Western State Colorado University’s team in the NASA’s Colorado Space Grant Consortium Robotics Challenge traveled to Great Sand Dunes National Park in early April to test their Mars-Rover-like robot, dubbed “Jack,” against those from other colleges in the state. All did not go as hoped, but …
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“The fact that we went forward made our robot more successful than many of the other teams,” reports Dr. Suzanne Taylor, assistant professor of Physics and the team’s advisor. She noted only seven or eight of 15 competing robots could actually move, let alone navigate an obstacle course to reach a NASA-planted beacon. “‘This looked great on paper or it worked last week,’ were common themes.”
And such talk characterized conversations concerning Jack, too.
“We had a bit of a crisis on Wednesday (before the Saturday competition),” Taylor recalls. “There was a wiring issue, and it fried the motor controller. The new one showed up about five minutes before we left” Gunnison for the two-hour drive to the Dunes.
That set the team to scrambling as they met with other competitors at an Alamosa motel and presented Jack to the assembled young scientists. Lead programmer Graham Montgomery installed the new circuit board, getting it to receive commands from his computer. But as soon as he unplugged its USB cable, it “would send a command and just stop,” Taylor says.
As the team continued working, Taylor watched the clock. At 11pm, she abandoned plans to camp at the dunes and checked into the motel. As night dragged toward morning, they abandoned hopes for getting Jack to navigate and focused on the mechanics. Montgomery found he could control each drive wheel’s speed, so the robot could travel a curved route, as well as rolling straight. He and the others hit the sack about 12:30.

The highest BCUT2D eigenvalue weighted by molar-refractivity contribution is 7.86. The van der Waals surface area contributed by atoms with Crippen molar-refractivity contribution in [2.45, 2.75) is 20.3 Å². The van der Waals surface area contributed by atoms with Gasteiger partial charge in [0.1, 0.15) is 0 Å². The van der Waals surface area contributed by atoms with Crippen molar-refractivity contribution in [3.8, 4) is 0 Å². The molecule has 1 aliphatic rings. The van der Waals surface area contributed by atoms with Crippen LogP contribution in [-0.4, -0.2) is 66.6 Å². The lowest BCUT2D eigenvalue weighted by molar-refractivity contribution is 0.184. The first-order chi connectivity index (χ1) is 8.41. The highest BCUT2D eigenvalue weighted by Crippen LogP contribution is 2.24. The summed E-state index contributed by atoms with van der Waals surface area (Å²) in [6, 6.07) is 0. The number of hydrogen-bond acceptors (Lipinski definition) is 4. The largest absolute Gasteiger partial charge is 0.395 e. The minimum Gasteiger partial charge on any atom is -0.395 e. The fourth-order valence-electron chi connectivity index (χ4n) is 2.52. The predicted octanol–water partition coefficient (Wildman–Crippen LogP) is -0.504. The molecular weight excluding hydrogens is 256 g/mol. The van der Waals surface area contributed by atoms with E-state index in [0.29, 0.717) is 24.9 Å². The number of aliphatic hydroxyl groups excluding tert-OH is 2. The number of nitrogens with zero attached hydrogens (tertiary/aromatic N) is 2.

The next morning, at the dunes, they saw many of their ideas worked. Jack’s extended legs and hardy wheels – designed and built by students Koleman Williams and Ted Romanetz – dealt well with the varied terrain, climbing across rocks and other obstacles. With National Park Service Rangers looking on, they even created some new obstacles to test the assembled robots. The biggest mechanical issue was the long legs needed a bit more rigidity.
The key thing Jack lacked – and few other competitors had – was working navigation. Montgomery and his programming partner, Marc Ditmore, had tried to integrate a tiny camera that would allow the robot to actually see the course. Well before the day at the dunes, they had abandoned that idea in favor of infrared and ultrasonic sensors. But the motor-controller crisis had subverted those solutions, too, eliminating the last days for integration and troubleshooting.
In the end, the team made the best of it, sending the robot through obstacle courses, with Montgomery adjusting the wheel speeds so it would run donut loops in the sand. That is, until smoke started pouring from Jack. Along the way, they also learned – the hard way – that their wheels need lock washers or lock nuts.
“There was one robot that successfully made it to the target (a beacon set in the middle of the sand dunes course),” Taylor says. That device was from Trinidad State Junior College, built by a team that had been together and focused on finding solutions for four years.
While Montgomery and Ditmore are graduating in May, team members Williams, Romanetz and Cali Antolini are set to return to Western in the fall. The team will need a new programmer to work out “the vision thing,” Taylor says. But she also notes Dr. John Peterson, professor of Computer Information Science, has taken a keen interest in the robot’s navigation system and promises he will help students solve the issues.
For now, the aluminum box with wheels at the end of extendable legs sits on the floor of Taylor’s office, awaiting a student’s curiosity to diagnose the source of the smoke that stopped its progress.
Photographs by Dr. Suzanne Taylor; story by Greg Smith, Western Marketing and Media Relations.